NPN BJT Common emitter inverting amplifier

The Phase-Shift Oscillator I previously described used an NPN transistor as an inverting amplifier.

Transistors are current controller, current amplifiers. This means they take a control current in, and this is used to produce an output current. You’ll typically see curves like this used to describe the operation of a transistor:


I find them pretty confusing as a first introduction to transistors. Most datasheets don’t seem to include these curves either. Here’s a simpler graph:


Not a very complicated graph is it. X any Y are on the same scale, so what the graph is saying is that a small change in the base->emitter current, creates a large change is the collector to emitter current. Let’s try and understand that in terms of resistance:


One way of thinking about a Bipolar transistor is as a electrically controlled variable resistor. By controlling the base current, you can control the resistance between the collector and emitter. But you generally aren’t using a current to control things in a circuit. This poses some practical problems. Let’s look at a 2N2222. You can download the datasheet here.

We can connected this up as follows:


The collector is connected to the positive supply, the emitter is connected to ground. No current will flow. I set the supply to 3 volts, and no current was being drawn.

So, let’s try connecting the base to the voltage source:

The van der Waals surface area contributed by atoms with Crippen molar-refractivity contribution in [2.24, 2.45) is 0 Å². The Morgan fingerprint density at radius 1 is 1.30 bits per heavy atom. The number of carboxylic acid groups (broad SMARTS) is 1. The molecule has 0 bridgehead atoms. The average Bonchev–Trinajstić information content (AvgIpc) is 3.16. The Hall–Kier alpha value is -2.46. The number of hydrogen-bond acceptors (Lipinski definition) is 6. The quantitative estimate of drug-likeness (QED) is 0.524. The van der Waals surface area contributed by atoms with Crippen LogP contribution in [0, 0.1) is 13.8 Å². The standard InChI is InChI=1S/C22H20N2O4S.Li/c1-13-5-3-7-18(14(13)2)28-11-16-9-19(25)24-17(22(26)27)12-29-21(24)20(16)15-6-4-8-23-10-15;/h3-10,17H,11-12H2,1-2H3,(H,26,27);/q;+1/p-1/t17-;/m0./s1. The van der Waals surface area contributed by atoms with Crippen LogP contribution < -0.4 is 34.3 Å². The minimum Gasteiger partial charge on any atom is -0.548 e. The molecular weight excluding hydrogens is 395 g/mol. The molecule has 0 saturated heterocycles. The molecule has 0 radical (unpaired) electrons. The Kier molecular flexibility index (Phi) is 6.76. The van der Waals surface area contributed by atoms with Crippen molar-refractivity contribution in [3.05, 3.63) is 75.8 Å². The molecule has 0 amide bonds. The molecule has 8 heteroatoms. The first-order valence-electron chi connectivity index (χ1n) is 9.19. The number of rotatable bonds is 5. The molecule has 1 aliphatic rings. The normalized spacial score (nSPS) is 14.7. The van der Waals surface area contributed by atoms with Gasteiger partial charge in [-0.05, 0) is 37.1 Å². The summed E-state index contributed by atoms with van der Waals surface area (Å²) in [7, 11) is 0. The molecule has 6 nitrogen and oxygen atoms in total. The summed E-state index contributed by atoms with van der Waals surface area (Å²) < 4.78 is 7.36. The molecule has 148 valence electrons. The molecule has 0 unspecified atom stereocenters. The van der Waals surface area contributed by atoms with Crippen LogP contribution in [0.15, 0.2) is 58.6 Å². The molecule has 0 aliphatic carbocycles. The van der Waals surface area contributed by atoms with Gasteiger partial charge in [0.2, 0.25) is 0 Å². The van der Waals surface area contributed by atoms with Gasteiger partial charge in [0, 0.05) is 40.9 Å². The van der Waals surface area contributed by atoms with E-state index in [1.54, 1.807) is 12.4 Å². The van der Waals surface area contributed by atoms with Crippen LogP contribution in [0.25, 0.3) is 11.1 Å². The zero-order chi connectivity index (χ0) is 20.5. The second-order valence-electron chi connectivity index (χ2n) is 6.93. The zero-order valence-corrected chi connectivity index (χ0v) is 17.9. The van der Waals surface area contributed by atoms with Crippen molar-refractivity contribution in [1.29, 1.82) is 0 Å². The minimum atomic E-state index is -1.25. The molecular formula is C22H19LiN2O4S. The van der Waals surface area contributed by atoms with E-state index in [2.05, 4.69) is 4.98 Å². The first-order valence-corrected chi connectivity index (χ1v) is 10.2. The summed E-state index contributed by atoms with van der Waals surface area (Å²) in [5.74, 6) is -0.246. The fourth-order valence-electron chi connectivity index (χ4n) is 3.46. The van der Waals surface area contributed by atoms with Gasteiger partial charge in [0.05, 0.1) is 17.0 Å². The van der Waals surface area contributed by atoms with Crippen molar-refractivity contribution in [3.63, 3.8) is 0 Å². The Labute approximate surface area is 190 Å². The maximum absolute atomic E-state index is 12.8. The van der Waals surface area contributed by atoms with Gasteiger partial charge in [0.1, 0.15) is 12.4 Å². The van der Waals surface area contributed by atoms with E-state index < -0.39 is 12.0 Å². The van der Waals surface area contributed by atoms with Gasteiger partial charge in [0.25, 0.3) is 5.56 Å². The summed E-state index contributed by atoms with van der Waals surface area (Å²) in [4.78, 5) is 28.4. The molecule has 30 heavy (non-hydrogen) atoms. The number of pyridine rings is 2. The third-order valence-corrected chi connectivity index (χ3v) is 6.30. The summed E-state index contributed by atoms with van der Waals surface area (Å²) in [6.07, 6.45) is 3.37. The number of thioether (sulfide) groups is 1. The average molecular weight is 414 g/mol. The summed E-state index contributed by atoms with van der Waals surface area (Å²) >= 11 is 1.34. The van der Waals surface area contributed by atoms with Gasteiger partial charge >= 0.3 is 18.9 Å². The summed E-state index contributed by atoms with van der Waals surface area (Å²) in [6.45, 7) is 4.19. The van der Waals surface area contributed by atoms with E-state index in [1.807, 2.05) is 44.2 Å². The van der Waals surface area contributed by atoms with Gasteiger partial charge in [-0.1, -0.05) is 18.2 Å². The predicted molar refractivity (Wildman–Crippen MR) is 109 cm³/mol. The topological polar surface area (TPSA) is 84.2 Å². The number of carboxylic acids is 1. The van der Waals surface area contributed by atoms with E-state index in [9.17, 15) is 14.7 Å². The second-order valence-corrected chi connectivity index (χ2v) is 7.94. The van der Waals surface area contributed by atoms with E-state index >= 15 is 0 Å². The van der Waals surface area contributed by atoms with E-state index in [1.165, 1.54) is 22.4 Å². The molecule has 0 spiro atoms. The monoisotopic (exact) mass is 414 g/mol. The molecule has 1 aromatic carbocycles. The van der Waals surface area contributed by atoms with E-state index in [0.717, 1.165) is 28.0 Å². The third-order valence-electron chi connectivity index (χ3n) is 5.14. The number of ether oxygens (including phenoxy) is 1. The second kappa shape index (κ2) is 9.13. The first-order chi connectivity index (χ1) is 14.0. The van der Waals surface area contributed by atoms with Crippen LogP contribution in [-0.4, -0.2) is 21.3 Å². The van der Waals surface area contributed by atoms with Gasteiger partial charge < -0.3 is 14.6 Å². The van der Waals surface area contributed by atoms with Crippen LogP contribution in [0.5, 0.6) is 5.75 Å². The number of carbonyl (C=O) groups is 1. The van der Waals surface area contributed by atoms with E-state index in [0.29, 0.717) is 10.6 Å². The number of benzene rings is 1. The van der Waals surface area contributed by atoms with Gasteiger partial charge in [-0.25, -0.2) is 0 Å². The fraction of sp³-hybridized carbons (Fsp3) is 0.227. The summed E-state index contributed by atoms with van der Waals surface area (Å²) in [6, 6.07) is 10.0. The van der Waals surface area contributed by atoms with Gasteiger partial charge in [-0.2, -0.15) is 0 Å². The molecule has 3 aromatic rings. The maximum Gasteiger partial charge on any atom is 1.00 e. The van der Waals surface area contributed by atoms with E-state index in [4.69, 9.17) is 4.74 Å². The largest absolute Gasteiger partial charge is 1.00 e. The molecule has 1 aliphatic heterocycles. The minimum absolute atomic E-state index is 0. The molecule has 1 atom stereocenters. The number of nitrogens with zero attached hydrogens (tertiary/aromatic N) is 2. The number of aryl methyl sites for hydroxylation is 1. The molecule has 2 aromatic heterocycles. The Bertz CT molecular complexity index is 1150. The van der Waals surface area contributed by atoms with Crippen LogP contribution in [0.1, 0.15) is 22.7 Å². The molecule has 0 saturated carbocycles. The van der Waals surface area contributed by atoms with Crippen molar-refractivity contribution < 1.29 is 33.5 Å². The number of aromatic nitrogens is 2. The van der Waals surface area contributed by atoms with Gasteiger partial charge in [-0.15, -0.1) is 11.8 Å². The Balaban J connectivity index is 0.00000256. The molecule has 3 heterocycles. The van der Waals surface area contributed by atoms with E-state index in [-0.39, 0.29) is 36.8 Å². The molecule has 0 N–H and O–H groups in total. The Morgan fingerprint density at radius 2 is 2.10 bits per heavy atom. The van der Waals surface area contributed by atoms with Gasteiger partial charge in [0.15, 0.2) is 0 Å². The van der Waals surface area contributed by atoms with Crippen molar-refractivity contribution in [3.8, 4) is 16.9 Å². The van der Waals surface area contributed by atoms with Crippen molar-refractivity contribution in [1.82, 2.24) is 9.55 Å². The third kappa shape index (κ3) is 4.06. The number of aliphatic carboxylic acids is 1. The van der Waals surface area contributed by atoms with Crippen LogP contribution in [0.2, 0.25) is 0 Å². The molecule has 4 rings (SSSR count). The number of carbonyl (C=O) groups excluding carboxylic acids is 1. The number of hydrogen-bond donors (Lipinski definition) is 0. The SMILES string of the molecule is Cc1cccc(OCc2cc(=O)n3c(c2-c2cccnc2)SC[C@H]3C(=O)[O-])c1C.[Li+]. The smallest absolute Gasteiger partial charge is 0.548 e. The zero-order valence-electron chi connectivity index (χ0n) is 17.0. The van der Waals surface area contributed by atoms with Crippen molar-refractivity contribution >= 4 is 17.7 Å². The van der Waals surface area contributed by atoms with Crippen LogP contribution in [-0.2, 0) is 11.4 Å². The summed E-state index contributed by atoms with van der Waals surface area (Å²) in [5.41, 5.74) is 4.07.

BANG! This wont work, there’s a current limiting resistor on the collector. So the reason isn’t that all the current flows from the collector to the emitter. No, the connection between the base and the emitter is the problem. Bipolar transistors are current controlled, and there’s effectively no resistance from the base and the emitter (as an analogy). This means that if we connect the base directly to a voltage source it will draw as much current as it can and the transistor will pop under the load.


The easiest way to limit the current supplied with a voltage source is with a resistor. I added a 220Ohm resistor to the base, over 3Volts (V=IR) this gives a base->emitter current of 0.01A. Note in the above circuit there’s no resistor on the collector. But the supply showed 460mA being drawn. From this we can calculate the “current gain”. 0.01A on the base = 0.46A on the collector. Which is a gain of 46. If we look at the datasheet:


We can see that’s about right, at a Collector current (Ic) of 440mA and around 1 to 10V we’re looking at a gain of 40 to 50. These results will hold as you vary the supply voltage, however you can’t go below 0.6V. The datasheet tells you this here:


So now we’ve seen how a transistor works. We’ve also seen how a voltage can be used to control the current flowing through the device. We can think of this as a current controlled variable resistor.

Well, a voltage divider looks like this:


Voltage dividers let us create a smaller voltage from a larger one. The smaller R2, the smaller the output voltage will be. We can therefore replace R2 with a transistor and the control a large voltage with a smaller one:


There’s one caveat. As we increase Vin, more current will pass though the transistor from the collector to the emitter. We’re effectively decreasing the resistance, meaning Vout will also get smaller. This means we have an inverting amplifier. The larger the input voltage, the smaller the output voltage.

There are reasons we might often prefer this over a non-inverting configuration (replacing R1 with a transistor). The most significant being that as we saw above the transistor can’t operate below 0.6V. By working in an inverting configuration we can avoid that issue.

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